Shut Up, I'm Talking: And Other Diplomacy Lessons I Learned in the Israeli Government: A Memoir

Free Press  2008


Bored by law school, Gregory Levey applied for an internship at the Israeli Mission to the United Nations. After a few months and a few reminders about his application, he gave up. Then the phone rang. On the other end was Israeli security, with a battery of questions. Followed by an appointment with the ambassador to the UN, who informed him the mission didn’t offer internships. Did he want a job? Because a speechwriter was leaving soon. And so Gregory Levey soon found himself— at twenty-five—sitting at the UN General Assembly, representing Israel with no instructions on how to vote on an imminent resolution.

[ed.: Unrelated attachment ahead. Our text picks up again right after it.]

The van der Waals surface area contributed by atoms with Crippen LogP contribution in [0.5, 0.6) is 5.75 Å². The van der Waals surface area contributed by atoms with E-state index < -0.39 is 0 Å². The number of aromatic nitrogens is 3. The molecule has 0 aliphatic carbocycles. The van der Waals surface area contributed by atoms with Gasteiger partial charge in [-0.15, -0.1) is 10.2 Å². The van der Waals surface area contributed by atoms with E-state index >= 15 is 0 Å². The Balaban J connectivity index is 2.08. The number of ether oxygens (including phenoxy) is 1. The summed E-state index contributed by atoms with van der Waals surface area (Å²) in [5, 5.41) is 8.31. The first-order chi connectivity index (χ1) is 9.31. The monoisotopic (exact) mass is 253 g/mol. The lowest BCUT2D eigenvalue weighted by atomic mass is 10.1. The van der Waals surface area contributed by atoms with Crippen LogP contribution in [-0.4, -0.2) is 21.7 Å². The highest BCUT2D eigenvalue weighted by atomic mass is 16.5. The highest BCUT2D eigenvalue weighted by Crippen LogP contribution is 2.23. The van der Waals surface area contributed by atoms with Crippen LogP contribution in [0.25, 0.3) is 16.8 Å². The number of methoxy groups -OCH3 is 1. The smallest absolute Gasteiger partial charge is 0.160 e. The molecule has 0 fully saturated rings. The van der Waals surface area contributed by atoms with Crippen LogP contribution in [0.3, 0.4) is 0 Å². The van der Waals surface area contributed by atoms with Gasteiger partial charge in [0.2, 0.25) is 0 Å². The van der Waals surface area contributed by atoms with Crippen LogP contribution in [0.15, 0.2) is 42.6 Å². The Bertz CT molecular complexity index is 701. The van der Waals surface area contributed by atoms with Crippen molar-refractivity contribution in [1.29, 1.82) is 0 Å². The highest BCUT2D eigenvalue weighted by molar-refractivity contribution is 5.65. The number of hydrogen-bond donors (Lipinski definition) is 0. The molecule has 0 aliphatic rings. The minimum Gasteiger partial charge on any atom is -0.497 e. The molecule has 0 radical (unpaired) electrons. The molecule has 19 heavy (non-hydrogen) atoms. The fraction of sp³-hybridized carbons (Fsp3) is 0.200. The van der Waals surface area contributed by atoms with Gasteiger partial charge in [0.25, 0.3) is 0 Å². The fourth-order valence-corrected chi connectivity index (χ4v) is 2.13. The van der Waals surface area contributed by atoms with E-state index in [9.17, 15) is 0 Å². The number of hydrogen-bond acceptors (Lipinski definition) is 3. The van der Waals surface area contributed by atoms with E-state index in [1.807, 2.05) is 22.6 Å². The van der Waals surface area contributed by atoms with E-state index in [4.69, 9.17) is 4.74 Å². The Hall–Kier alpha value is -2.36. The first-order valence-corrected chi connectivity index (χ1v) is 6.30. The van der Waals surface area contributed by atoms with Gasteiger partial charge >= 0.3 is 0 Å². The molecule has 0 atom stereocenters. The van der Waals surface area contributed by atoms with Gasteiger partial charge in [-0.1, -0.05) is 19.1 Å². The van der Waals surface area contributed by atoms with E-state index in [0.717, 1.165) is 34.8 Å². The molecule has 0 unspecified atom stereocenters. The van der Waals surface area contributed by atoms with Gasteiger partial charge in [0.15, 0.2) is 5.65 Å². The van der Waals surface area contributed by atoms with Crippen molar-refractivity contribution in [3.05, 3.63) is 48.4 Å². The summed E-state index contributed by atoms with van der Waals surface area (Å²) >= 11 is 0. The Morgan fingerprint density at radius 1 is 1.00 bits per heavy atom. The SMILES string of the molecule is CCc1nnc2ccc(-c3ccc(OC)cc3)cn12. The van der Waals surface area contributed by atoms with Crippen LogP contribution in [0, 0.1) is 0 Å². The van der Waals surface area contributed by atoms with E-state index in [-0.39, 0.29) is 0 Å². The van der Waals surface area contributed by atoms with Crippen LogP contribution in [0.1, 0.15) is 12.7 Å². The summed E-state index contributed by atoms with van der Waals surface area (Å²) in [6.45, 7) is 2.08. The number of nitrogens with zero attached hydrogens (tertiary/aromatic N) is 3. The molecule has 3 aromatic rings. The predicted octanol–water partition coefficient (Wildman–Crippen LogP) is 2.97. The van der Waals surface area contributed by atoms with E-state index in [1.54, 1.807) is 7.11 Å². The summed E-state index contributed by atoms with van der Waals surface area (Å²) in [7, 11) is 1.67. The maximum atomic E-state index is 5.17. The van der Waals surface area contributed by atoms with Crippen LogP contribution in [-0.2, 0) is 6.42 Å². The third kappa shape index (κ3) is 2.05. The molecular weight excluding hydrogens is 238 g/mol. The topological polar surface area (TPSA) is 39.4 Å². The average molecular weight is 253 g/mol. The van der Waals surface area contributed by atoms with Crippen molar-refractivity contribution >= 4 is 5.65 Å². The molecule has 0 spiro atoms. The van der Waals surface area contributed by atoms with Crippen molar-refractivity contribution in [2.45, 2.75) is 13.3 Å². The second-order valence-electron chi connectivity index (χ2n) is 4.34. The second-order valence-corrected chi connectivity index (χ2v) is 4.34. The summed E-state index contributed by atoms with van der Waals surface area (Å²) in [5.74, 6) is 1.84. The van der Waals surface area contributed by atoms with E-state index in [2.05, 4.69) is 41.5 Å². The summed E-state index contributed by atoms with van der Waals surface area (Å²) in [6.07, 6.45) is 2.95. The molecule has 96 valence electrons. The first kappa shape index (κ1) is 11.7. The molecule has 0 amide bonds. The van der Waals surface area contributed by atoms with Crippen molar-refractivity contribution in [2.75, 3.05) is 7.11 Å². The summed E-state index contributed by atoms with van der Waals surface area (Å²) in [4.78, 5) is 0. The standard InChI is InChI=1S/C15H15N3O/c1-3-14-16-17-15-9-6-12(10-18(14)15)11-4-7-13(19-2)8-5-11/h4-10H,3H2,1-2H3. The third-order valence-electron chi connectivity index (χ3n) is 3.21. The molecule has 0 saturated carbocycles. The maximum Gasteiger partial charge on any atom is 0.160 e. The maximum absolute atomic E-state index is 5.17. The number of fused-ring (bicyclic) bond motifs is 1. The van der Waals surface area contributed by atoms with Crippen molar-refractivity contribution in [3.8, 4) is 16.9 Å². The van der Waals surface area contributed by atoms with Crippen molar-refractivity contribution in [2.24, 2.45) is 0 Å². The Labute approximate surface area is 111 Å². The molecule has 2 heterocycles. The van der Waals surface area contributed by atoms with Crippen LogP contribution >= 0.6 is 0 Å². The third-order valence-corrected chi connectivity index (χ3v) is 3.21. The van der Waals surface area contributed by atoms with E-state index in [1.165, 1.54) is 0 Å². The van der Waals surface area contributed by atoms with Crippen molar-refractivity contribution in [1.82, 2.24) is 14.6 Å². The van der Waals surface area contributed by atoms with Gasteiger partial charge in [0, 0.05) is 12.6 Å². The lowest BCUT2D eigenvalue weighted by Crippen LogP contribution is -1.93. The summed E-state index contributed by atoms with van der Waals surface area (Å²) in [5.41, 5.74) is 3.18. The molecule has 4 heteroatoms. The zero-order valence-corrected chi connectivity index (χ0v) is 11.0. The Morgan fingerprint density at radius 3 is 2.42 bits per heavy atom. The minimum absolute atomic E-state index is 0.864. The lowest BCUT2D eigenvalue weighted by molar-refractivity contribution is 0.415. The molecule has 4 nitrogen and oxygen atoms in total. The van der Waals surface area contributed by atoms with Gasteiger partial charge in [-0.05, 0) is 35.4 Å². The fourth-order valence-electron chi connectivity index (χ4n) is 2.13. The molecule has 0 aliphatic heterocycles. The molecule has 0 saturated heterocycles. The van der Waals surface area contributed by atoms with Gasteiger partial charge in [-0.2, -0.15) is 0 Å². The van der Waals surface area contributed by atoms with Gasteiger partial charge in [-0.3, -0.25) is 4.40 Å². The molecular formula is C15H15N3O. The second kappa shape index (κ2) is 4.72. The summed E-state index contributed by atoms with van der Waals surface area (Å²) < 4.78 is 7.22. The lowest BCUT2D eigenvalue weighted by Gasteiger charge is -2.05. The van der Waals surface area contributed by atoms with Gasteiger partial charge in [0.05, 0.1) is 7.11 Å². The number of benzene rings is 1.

Shut Up, I’m Talking is Levey’s memoir of his three years as a speechwriter, first at the UN and then in Prime Minister Ariel Sharon’s office in Jerusalem. Improbable as all this sounds, the workings of the offices in which Levey served were even more so. A contributor to and frequent commentator on Israel, Levey reports with a keen eye, a deft hand, high humor, and utter astonishment at the workings of the Israeli government. The result is a thoroughly entertaining inside look at the casual and almost haphazard way Israel made its way through the critically difficult period of Yassir Arafat’s death, Sharon’s coma, the ever-present tensions, and Hamas’ rise to power. As Levey says, “Sometimes it is the comic details that best reflect the gravity of the larger picture.”

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